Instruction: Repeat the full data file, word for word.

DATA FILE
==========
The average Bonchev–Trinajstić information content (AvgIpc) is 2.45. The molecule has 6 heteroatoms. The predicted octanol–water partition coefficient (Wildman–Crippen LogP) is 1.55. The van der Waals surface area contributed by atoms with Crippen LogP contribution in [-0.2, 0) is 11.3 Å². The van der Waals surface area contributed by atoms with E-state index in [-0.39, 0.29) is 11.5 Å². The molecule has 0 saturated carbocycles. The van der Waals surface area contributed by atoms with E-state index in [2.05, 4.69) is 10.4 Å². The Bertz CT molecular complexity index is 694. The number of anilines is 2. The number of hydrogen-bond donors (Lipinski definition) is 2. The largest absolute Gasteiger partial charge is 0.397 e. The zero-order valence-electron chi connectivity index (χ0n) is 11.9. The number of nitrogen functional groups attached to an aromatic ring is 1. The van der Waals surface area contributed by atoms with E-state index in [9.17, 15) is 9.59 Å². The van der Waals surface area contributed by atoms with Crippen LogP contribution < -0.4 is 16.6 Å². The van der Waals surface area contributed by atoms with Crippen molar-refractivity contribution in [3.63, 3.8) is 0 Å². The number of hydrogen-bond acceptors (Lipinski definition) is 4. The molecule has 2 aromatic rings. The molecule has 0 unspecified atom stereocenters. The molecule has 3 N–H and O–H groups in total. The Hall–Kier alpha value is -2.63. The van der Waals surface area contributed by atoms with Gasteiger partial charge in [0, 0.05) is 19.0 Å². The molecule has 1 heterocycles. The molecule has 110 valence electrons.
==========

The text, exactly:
The average Bonchev–Trinajstić information content (AvgIpc) is 2.45. The molecule has 6 heteroatoms. The predicted octanol–water partition coefficient (Wildman–Crippen LogP) is 1.55. The van der Waals surface area contributed by atoms with Crippen LogP contribution in [-0.2, 0) is 11.3 Å². The van der Waals surface area contributed by atoms with E-state index in [-0.39, 0.29) is 11.5 Å². The molecule has 0 saturated carbocycles. The van der Waals surface area contributed by atoms with E-state index in [2.05, 4.69) is 10.4 Å². The Bertz CT molecular complexity index is 694. The number of anilines is 2. The number of hydrogen-bond donors (Lipinski definition) is 2. The largest absolute Gasteiger partial charge is 0.397 e. The zero-order valence-electron chi connectivity index (χ0n) is 11.9. The number of nitrogen functional groups attached to an aromatic ring is 1. The van der Waals surface area contributed by atoms with E-state index in [9.17, 15) is 9.59 Å². The van der Waals surface area contributed by atoms with Crippen LogP contribution < -0.4 is 16.6 Å². The van der Waals surface area contributed by atoms with Crippen molar-refractivity contribution in [3.63, 3.8) is 0 Å². The number of hydrogen-bond acceptors (Lipinski definition) is 4. The molecule has 2 aromatic rings. The molecule has 0 unspecified atom stereocenters. The molecule has 3 N–H and O–H groups in total. The Hall–Kier alpha value is -2.63. The van der Waals surface area contributed by atoms with Gasteiger partial charge in [0, 0.05) is 19.0 Å². The molecule has 1 heterocycles. The molecule has 110 valence electrons.